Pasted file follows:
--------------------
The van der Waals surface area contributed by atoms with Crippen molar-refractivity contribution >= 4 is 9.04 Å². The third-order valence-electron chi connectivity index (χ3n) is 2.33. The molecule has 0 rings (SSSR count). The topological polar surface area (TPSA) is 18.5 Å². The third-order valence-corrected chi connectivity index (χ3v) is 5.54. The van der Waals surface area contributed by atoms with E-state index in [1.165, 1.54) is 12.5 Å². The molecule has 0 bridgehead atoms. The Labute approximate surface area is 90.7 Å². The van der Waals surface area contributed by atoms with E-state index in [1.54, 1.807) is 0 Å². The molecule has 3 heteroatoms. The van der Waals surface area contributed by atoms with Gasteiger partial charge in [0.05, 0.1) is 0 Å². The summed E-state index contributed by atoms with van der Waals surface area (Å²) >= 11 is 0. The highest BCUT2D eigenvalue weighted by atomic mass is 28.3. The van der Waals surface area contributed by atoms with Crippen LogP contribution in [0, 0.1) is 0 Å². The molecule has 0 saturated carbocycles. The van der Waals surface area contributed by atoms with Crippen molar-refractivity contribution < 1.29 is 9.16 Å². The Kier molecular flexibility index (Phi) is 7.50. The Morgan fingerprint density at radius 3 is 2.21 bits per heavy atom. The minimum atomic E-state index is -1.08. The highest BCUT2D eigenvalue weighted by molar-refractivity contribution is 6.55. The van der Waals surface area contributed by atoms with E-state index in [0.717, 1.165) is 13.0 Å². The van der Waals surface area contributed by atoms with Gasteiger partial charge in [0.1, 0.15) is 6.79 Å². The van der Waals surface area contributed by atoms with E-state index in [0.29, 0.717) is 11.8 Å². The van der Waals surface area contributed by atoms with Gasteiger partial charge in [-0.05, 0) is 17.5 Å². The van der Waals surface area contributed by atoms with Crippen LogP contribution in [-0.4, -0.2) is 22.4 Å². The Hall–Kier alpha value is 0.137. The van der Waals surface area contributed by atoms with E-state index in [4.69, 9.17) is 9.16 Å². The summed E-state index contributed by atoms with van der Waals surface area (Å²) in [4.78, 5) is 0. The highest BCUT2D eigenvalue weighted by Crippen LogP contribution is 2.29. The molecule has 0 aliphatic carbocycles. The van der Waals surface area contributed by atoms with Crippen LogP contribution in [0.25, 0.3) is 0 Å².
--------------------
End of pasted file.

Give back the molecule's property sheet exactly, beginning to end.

The van der Waals surface area contributed by atoms with Crippen molar-refractivity contribution >= 4 is 9.04 Å². The third-order valence-electron chi connectivity index (χ3n) is 2.33. The molecule has 0 rings (SSSR count). The topological polar surface area (TPSA) is 18.5 Å². The third-order valence-corrected chi connectivity index (χ3v) is 5.54. The van der Waals surface area contributed by atoms with E-state index in [1.165, 1.54) is 12.5 Å². The molecule has 0 bridgehead atoms. The Labute approximate surface area is 90.7 Å². The van der Waals surface area contributed by atoms with E-state index in [1.54, 1.807) is 0 Å². The molecule has 3 heteroatoms. The van der Waals surface area contributed by atoms with Gasteiger partial charge in [0.05, 0.1) is 0 Å². The summed E-state index contributed by atoms with van der Waals surface area (Å²) >= 11 is 0. The highest BCUT2D eigenvalue weighted by atomic mass is 28.3. The van der Waals surface area contributed by atoms with Crippen LogP contribution in [0, 0.1) is 0 Å². The molecule has 0 saturated carbocycles. The van der Waals surface area contributed by atoms with Crippen molar-refractivity contribution < 1.29 is 9.16 Å². The Kier molecular flexibility index (Phi) is 7.50. The Morgan fingerprint density at radius 3 is 2.21 bits per heavy atom. The minimum atomic E-state index is -1.08. The highest BCUT2D eigenvalue weighted by molar-refractivity contribution is 6.55. The van der Waals surface area contributed by atoms with E-state index in [0.717, 1.165) is 13.0 Å². The van der Waals surface area contributed by atoms with Gasteiger partial charge in [0.1, 0.15) is 6.79 Å². The van der Waals surface area contributed by atoms with E-state index in [0.29, 0.717) is 11.8 Å². The van der Waals surface area contributed by atoms with Gasteiger partial charge in [-0.05, 0) is 17.5 Å². The van der Waals surface area contributed by atoms with Crippen LogP contribution in [-0.4, -0.2) is 22.4 Å². The Hall–Kier alpha value is 0.137. The van der Waals surface area contributed by atoms with E-state index in [4.69, 9.17) is 9.16 Å². The summed E-state index contributed by atoms with van der Waals surface area (Å²) in [4.78, 5) is 0. The highest BCUT2D eigenvalue weighted by Crippen LogP contribution is 2.29. The molecule has 0 aliphatic carbocycles. The van der Waals surface area contributed by atoms with Crippen LogP contribution in [0.25, 0.3) is 0 Å².